How colour analysis and a personal stylist can help
From Sumptuous to Sumptuary Law
The word ‘sumptuous’ sounds much like its meaning as it rolls around the tongue: lush surroundings, rich desserts or luxury clothes. The history of this word is as rich as its meanings. It first appeared in English in the 15th century. Its origins are in the Old French somptuex and the Latin ‘sumtuposus, from sumptus meaning ‘expenditure’.
And it’s from sumptuous that we get the word ‘sumptuary’ – as in Sumptuary Law’. And these laws have perhaps had a huge effect on all of us. But more of that later.
Why you are what you wear – and why it matters
In our modern world it’s easy to feel that there are bigger things to worry about than how we dress. There’s an argument for sure for saying that ought to be case. But, be that as it may – it isn’t.
Human psychology, the British class system, all manner of factors in fact mean that the phrase ‘you are what you wear’ means literally that.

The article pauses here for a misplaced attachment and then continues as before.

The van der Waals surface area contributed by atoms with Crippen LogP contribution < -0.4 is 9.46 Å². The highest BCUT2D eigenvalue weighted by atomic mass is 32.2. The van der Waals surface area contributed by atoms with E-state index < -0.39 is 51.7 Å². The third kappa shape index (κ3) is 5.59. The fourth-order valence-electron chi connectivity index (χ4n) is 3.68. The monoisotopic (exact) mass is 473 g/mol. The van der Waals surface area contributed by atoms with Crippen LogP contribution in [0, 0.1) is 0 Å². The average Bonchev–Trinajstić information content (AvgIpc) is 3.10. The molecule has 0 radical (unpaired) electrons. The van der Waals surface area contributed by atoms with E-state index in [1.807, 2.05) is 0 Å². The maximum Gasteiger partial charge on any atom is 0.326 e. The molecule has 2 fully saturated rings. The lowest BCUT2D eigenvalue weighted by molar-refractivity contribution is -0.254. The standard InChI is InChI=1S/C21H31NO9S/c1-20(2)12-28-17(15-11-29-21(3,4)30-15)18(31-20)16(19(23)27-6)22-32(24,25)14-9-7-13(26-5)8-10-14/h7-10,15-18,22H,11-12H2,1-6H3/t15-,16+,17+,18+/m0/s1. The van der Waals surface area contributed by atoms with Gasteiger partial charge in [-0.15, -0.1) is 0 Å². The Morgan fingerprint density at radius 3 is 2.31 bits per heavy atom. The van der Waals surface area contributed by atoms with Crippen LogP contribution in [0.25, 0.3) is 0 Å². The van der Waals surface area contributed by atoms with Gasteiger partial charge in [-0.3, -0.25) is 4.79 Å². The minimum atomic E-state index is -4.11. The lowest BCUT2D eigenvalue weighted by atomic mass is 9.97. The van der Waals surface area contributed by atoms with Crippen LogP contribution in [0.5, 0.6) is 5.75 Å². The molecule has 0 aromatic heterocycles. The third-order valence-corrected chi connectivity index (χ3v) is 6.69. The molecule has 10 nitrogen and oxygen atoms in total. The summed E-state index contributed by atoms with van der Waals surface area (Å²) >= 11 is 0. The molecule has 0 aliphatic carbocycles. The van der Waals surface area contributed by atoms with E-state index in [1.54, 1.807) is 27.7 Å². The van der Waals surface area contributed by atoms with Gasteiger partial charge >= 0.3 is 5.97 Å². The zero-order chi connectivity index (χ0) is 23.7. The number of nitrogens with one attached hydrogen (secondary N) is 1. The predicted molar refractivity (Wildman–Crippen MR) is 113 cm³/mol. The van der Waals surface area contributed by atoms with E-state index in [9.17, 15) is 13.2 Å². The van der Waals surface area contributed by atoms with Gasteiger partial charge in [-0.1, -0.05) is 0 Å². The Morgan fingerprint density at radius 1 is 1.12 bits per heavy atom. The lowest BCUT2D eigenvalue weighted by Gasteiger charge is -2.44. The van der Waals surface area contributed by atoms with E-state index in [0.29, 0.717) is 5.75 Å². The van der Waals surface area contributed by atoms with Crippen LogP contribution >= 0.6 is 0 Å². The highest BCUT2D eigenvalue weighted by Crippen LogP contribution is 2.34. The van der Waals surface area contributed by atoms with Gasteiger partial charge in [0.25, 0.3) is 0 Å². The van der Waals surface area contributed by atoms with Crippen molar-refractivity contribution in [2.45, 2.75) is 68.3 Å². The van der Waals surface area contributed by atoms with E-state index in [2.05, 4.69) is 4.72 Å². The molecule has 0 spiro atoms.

Virginia Woolf put it well when she said: ‘Vain trifles as they seem, clothes have, they say, more important offices than to merely keep us warm. They change our view of the world and the world’s view of us.’
But how so?
Well it’s arguable that one reason behind our obsession with style lies in sumptuary laws.
Never heard of them? Well they’ve been around for a jolly long time. As this article in the Encyclopaedia Britannica explains, sumptuary laws are of ancient origin with many instances found in ancient Greece.
But these laws existed across the globe. Feudal Japan had sumptuary laws as did Europe in the Middle Ages. So this concept of controlling who could wear what and own what was not restricted to our society.
So, what are sumptuary laws then? Black’s Law Dictionary describes them thus: ‘Laws made for the purpose of restraining luxury or extravagance, particularly against inordinate expenditures in the matter of apparel, food, furniture, etc.’
This article, Controlling the Uncontrollable explains: ‘In Elizabethan England, these laws attempted to restrict the sumptuousness of dress in order to curb extravagance, protect fortunes, and make clear the necessary and appropriate distinctions between levels of society’. After all, if one couldn’t at a glance distinguish between a milkmaid and a countess where on earth would we be?! It was thought that the very fabric of society would unravel.